Just wondering why Ubuntu used kernel 3.11 in the new 12.04.4 release..? Isn't this kernel (EOL) END OF LIFE.

2 Answers 2


I think the answer needs to be split in two parts:

  1. why 3.11 and not 3.10 or 3.12?
  2. why choosing an End of Life release?

The answer to the first question is that backported kernels (newer kernels not released in the initial Ubuntu 12.04 release) are, at the moment, backported from newer Ubuntu releases (12.10, 13.04, 13.10, etc) and not from any possible kernel release. This can be seen reading informations provided in the LTS enablement stack page, especially looking at the ending upgrade policy diagram, and looking at the "Version Matrix" section of the Extended stable kernels page. As can be see the versions match the 12.10, 13.04 and 13.10 ones. Quite surely also the 14.04 kernel will be backported to a future 12.04 point release.

As for why they chose an End of Life release, I think that's because 3.11 was what Ubuntu developers thought was the most appropriate kernel release to have support for recent hardware, as non LTS releases are more about "new features" and "recent hardware support" rather than stability. Also I think that "longterm" kernel releases are selected to be such only after their initial release, not in advance as Ubuntu does. For example kernel 3.10, released on 30 June 2013, was selected as a longterm supported kernel only on 4 August 2013. That means Ubuntu developers do not know if a kernel they choose will be longterm supported or not, unless they choose an already proclaimed "longterm supported" release.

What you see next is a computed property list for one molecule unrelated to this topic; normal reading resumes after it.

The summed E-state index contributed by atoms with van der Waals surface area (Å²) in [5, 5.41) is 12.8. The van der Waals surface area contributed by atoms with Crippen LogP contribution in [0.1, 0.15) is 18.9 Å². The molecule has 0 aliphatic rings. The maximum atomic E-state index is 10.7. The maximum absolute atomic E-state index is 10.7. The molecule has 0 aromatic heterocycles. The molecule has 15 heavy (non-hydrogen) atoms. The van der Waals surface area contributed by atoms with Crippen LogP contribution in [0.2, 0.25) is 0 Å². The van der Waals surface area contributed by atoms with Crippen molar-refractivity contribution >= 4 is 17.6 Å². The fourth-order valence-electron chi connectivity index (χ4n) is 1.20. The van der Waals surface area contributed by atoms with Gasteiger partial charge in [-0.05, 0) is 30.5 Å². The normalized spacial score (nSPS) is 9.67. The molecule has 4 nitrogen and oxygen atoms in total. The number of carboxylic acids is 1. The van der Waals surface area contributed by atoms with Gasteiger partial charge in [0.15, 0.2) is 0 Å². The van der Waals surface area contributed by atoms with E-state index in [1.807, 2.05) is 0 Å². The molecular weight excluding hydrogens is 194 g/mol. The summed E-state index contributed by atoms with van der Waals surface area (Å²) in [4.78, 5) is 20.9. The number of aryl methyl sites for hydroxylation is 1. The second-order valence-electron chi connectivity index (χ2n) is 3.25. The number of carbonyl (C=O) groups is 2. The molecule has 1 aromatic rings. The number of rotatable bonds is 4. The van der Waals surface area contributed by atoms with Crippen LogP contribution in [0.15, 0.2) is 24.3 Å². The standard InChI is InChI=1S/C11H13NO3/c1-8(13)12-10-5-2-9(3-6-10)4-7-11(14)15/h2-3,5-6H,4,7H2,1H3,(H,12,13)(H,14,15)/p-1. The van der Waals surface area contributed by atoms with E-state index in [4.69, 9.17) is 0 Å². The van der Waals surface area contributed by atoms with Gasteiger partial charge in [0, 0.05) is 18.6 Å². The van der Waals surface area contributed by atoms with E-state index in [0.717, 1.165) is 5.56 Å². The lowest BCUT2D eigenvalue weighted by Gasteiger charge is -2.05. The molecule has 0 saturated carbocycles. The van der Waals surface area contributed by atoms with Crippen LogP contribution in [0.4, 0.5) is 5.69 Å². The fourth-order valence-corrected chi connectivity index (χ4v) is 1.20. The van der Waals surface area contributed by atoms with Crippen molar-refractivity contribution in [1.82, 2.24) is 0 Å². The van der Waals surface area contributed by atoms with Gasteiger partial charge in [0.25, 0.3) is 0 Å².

Perhaps "end of line". There was a vast increase of numbering of the Linux kernel releases since 2.6. The 3.11 line is a stable Kernel and it is relatively young.

stable:     3.11.10 [EOL]   2013-11-29

This also doesn't mean that you use an old kernel. For distributions it is more important to have a stable system. There are also a lot of packages which have to be customized for new kernels, so they probably wouldn't work with the latest stable release.

  • Could you please explain what does "End of Line" mean for Linux kernels? Please edit the post for explanation.
    – Aditya
    Feb 7, 2014 at 16:51
  • As I said "EOL" means probably end of line. In a development process there are milestones or release cycles who define a feature stop. I.e. in 3.13 there is a new firewall infrastructore (Nftables).
    – user224465
    Feb 7, 2014 at 17:22
  • I'm sorry, but you just invented that a kernel can be "End Of Line". There isn't such a thing like an "End of line kernel". If you go to kernel.org and hover with your mouse the [EOL] text you'll see that @gregurbo is correct: the website says "This release is End-of-Life".
    – Diego
    Mar 21, 2014 at 7:55
  • 1
    Releases reach a point where no new development goes into them, because the effort is switched to the next kernel in development. That's EOL. They are merely supported, not fundamentally altered. It doesn't mean they aren't secure or stable because they are. Mar 21, 2014 at 9:48

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